Another reason it works so well is that while the first Raid rips off walled city of Kowloon movies, the second rips off countless things, and combines them in a way that makes them sing. So, minimal spoilers ahead (it’s hard to spoil this kind of movie – you know where it is going – but you may want to be surprised at some of the specifics I’ll mention).

First, everyone cites the Departed (and Infernal Affairs, though I actually think the movie rips more from the Departed than the original) as a source for this, which is true, but I was surprised how much Godfather there was in it. Notwithstanding the betrayal within the family, here is an old crime boss trying to make peace after the eruption of bloodshed, a son not happy with it, and a spree of montage revenge set loose once the old man is dead. This is re-contextualized, but pretty hard to get past. The capitalism-destroys-honor theme is a major one in both films. Both movies have a scene with a guy slapping another guy repeatedly and absurdly.

The movie did a good job subsuming its video game influences. There are a lot of mini-boss to the final boss progressions in film nowadays, but this one earns it both through earlier character work and letting the minibosses have their own fights from which they emerge victorious against large groups of people who are not the hero. This represents a bad case of the inverse ninja effect - the hero fights a large group and can win, but so do the villains. So when these characters meet one on one, (or two on one) it heightens the stakes. The aluminum bat mini-boss is a total video game character, a flurry of action when fighting, bat butterflying everywhere, but slumped and dragging the bat if he has to move 10 feet to the next enemy. He is a live action character with a walk cycle. Oh, and and he carries his weapon like Pyramidhead.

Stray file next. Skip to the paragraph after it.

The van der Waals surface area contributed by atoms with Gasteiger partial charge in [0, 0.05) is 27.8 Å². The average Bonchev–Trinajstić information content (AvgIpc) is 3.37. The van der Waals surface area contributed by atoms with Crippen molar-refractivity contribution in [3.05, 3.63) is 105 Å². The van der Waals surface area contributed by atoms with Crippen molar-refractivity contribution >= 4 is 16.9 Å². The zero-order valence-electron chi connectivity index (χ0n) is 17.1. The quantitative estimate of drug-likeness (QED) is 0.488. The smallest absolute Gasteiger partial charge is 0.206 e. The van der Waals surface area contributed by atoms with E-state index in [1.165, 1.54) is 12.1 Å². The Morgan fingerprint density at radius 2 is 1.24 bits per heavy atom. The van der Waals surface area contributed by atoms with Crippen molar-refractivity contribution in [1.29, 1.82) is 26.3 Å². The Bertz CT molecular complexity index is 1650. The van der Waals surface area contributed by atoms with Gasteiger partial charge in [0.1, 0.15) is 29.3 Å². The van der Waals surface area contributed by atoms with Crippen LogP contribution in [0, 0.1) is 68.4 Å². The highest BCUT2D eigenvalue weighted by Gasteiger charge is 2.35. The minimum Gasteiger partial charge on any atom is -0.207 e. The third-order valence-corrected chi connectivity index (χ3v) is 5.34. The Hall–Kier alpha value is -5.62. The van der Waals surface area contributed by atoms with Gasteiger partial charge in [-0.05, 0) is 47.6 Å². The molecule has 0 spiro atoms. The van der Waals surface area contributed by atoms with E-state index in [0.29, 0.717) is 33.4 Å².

There is the sensory deprived/locked in/shut off (deaf, essentially mute, emotionless affect, wearing sunglasses) female assassin in a pseudo schoolgirl outfit which comes from, like, everywhere, but which made me think most strongly of Frank Miller (and other Marvel Frank Miller-derived) comics (though Japanese movies have a lot of this – one, called Chocolate, is about an autistic girl who goes on a revenge spree that was sold here as “she is a special needs girl” – flurry of action - “who has a special need” - flurry of action - “ to kick some ass”). She wields two hammers (take that, Oldboy).

There was a Kubrick-like framing in a lot of the scenes (medium longs in interesting spaces with the characters center frame, lots of center framing in general, etc). There were longer takes with action happening only in a small part of the frame, often off center, which reminded me of some 70’s horror (e.g. Texas Chainsaw – is there a scarier scene than the murder with the camera pullling way back so you can barely see what is going on?).  The visual style was varied, and pretty interesting (the fight in the mud was terrific).

This movie rips off so much, and is so good. If the beginning seems slow, stick with it… it’s worth it.

Lynch History part I


I wanted to talk about the Twin Peaks Fire Walk With Me deleted scenes, especially given this excellent write-up that, as I approve of, talks is less about the scenes themselves than their effect on Peak’s place in the world, and what late Lynch is about. This is tumblr, though, and I felt like it would be sweet for me to encapsulate my own “Lynch history” first in order to contextualize this stuff personally.